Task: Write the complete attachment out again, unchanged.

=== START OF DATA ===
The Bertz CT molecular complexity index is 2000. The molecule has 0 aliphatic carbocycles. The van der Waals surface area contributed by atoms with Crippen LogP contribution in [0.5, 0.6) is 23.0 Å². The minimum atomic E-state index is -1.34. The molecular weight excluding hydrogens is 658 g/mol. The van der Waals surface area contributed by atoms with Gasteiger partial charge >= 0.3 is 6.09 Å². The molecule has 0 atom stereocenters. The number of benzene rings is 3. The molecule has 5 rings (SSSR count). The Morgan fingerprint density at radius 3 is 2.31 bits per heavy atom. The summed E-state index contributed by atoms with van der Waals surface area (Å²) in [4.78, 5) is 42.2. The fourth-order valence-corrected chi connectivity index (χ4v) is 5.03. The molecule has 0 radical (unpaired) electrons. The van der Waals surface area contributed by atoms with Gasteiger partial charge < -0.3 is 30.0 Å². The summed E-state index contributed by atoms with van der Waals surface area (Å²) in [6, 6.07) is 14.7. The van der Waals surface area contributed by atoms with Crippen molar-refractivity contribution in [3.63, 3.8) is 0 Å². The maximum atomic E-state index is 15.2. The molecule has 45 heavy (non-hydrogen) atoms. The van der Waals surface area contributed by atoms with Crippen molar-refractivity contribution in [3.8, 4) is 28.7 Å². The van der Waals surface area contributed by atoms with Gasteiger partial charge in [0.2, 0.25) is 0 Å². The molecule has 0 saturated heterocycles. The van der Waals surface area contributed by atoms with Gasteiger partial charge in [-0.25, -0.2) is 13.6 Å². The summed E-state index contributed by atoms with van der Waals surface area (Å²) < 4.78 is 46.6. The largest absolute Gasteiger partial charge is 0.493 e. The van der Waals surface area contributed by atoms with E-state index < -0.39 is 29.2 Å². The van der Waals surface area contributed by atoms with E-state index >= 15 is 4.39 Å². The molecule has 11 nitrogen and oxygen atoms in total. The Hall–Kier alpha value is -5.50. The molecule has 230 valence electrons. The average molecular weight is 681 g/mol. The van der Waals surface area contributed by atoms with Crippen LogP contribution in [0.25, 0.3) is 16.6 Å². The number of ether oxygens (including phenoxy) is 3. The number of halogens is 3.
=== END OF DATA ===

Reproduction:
The Bertz CT molecular complexity index is 2000. The molecule has 0 aliphatic carbocycles. The van der Waals surface area contributed by atoms with Crippen LogP contribution in [0.5, 0.6) is 23.0 Å². The minimum atomic E-state index is -1.34. The molecular weight excluding hydrogens is 658 g/mol. The van der Waals surface area contributed by atoms with Gasteiger partial charge >= 0.3 is 6.09 Å². The molecule has 0 atom stereocenters. The number of benzene rings is 3. The molecule has 5 rings (SSSR count). The Morgan fingerprint density at radius 3 is 2.31 bits per heavy atom. The summed E-state index contributed by atoms with van der Waals surface area (Å²) in [4.78, 5) is 42.2. The fourth-order valence-corrected chi connectivity index (χ4v) is 5.03. The molecule has 0 radical (unpaired) electrons. The van der Waals surface area contributed by atoms with Gasteiger partial charge < -0.3 is 30.0 Å². The summed E-state index contributed by atoms with van der Waals surface area (Å²) in [6, 6.07) is 14.7. The van der Waals surface area contributed by atoms with Crippen molar-refractivity contribution in [3.63, 3.8) is 0 Å². The maximum atomic E-state index is 15.2. The molecule has 45 heavy (non-hydrogen) atoms. The van der Waals surface area contributed by atoms with Crippen molar-refractivity contribution in [3.8, 4) is 28.7 Å². The van der Waals surface area contributed by atoms with Gasteiger partial charge in [0.2, 0.25) is 0 Å². The molecule has 0 saturated heterocycles. The van der Waals surface area contributed by atoms with Gasteiger partial charge in [-0.25, -0.2) is 13.6 Å². The summed E-state index contributed by atoms with van der Waals surface area (Å²) < 4.78 is 46.6. The largest absolute Gasteiger partial charge is 0.493 e. The van der Waals surface area contributed by atoms with E-state index < -0.39 is 29.2 Å². The van der Waals surface area contributed by atoms with E-state index >= 15 is 4.39 Å². The molecule has 11 nitrogen and oxygen atoms in total. The Hall–Kier alpha value is -5.50. The molecule has 230 valence electrons. The average molecular weight is 681 g/mol. The van der Waals surface area contributed by atoms with Crippen LogP contribution in [0.25, 0.3) is 16.6 Å². The number of ether oxygens (including phenoxy) is 3. The number of halogens is 3.